L a - b e a u t é - s a u v e r a - l e - m o n d e ~ D o s t o ï e v s k i

L a - b e a u t é - s a u v e r a - l e - m o n d e  ~  D o s t o ï e v s k i



Friday, October 17, 2014

Four Russians, by Thomas Lawrence, 1818


General Feodor Petrovich Uvarov (1773 - 1824).
Alexander Ivanovich Chernyshyov (later count, then prince) (1786 - 1857).
Count (later prince) Mikhail Semyonovich Vorontsov (1782 - 1856).
Tsar Alexander I (1777 - 1825).








5 comments:

  1. The Tsar looks rather "plain Jane" in comparison. Such glitz and drama.

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  2. There seems to be no end to the delicious obscurities which find their way to Gods & Foolish Grandeur.
    At risk of turning into a Comment Whore (one sees them everywhere and cringes to join their ranks) I wanted to say
    that at first glance at these portraits, there was an automatic assumption that they depicted English faces, a kind of
    knee-jerk reaction to anything done by Thomas Lawrence. He made everyone look glamorous. Indeed, he has been called
    the Cecil Beaton of his age. (best known example being his Duke of Wellington) But it would be unfair to trivialise Thomas Lawrence in that way, because his portraits have great authority, a kind of stylish grandeur; and what is wrong with giving sitters an extra dose of pizzaz? In any event, the formula seems to have worked with 2 out of the 3 Russian aristocrats on this page.

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    Replies
    1. Yes, I think the work of the very suave and prolific Lawrence is greatly under-appreciated. "Authority", indeed, and great dash. And what gentleman among us wouldn't seem at his best be-medaled, epaulettes glistening, a greatcoat flung dramatically round his shoulders, while low-slung, smoky and strategically lit clouds roil behind him; not at all unlikely that so much "atmosphere" would bring on a coughing fit... but, ah, the glamour!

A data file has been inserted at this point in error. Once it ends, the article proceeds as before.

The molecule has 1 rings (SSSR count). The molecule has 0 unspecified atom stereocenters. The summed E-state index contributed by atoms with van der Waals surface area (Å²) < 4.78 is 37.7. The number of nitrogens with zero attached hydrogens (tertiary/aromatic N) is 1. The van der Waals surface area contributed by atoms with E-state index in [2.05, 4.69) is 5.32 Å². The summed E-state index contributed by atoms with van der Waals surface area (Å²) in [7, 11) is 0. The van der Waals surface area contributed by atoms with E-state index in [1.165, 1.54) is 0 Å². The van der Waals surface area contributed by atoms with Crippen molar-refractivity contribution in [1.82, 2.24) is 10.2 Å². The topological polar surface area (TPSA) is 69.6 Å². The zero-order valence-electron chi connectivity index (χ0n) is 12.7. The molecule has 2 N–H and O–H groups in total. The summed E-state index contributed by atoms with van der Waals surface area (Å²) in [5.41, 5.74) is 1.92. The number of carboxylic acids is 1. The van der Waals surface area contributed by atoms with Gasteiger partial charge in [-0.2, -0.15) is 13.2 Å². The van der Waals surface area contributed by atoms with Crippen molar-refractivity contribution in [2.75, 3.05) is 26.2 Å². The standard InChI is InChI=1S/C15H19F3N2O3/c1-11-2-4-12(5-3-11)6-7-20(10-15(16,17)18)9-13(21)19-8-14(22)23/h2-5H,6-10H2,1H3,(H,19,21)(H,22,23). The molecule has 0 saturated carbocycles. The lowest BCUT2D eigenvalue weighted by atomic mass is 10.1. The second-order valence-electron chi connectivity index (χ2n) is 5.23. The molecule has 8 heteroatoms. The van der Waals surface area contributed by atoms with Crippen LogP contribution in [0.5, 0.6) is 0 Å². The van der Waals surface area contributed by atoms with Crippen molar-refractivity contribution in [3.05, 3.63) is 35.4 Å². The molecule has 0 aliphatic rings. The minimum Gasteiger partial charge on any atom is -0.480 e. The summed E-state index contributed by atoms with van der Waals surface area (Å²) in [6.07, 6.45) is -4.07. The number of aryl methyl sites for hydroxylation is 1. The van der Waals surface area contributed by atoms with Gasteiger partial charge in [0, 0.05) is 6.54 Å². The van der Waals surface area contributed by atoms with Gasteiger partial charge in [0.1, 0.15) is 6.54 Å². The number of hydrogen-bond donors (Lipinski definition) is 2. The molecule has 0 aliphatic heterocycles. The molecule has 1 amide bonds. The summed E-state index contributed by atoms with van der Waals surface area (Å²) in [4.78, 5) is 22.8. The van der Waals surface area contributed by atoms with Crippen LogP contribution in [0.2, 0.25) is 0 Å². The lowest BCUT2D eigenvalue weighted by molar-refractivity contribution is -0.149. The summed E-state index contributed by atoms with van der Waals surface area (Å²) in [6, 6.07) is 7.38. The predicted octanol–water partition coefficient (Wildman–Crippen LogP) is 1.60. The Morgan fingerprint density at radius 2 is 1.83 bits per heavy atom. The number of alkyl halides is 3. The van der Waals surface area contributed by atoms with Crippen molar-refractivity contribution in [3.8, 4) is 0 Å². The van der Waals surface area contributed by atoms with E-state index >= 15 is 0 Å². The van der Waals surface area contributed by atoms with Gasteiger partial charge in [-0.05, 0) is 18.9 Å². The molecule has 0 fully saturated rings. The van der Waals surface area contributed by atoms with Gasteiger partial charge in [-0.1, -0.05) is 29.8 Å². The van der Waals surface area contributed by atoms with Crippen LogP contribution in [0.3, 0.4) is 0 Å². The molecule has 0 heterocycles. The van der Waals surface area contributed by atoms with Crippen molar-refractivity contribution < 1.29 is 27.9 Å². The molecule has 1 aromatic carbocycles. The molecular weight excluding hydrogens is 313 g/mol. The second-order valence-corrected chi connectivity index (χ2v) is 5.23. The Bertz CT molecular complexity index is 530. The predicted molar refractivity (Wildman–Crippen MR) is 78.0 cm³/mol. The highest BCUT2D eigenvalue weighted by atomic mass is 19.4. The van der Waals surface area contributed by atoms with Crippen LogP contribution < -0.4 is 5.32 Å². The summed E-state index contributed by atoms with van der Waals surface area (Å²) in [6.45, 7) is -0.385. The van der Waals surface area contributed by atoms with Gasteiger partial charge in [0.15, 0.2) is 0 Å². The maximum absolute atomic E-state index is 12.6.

And by the way, your visits have not left the slightest parfum de la putain, and your thoughtful comments are greatly appreciated.

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  3. One of the great delights of a newly discovered blog is to spend evenings catching up with what has gone before---and as I browse the various postings I am staggered by the richness of imagery and the thought put into their selection, to say nothing of the briskly written essays which occasionally accompany the picture gallery. The posts on Thomas Lawrence had me taking one of my favourite books from the shelf: The English Face, by David Piper. I assume you know it? If not, do procure a copy (preferably the expanded, full colour version published by the National Portrait Gallery in 1992) where you will find your own sensibilities reflected in the author's text.

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    Replies
    1. You are far too kind, Mr. Worthington, I'm sure. But I do appreciate it. I don't own the book you mention, but I catch some whiff of recollection, so I must have encountered it at some point; I'll seek it out. Thank you.

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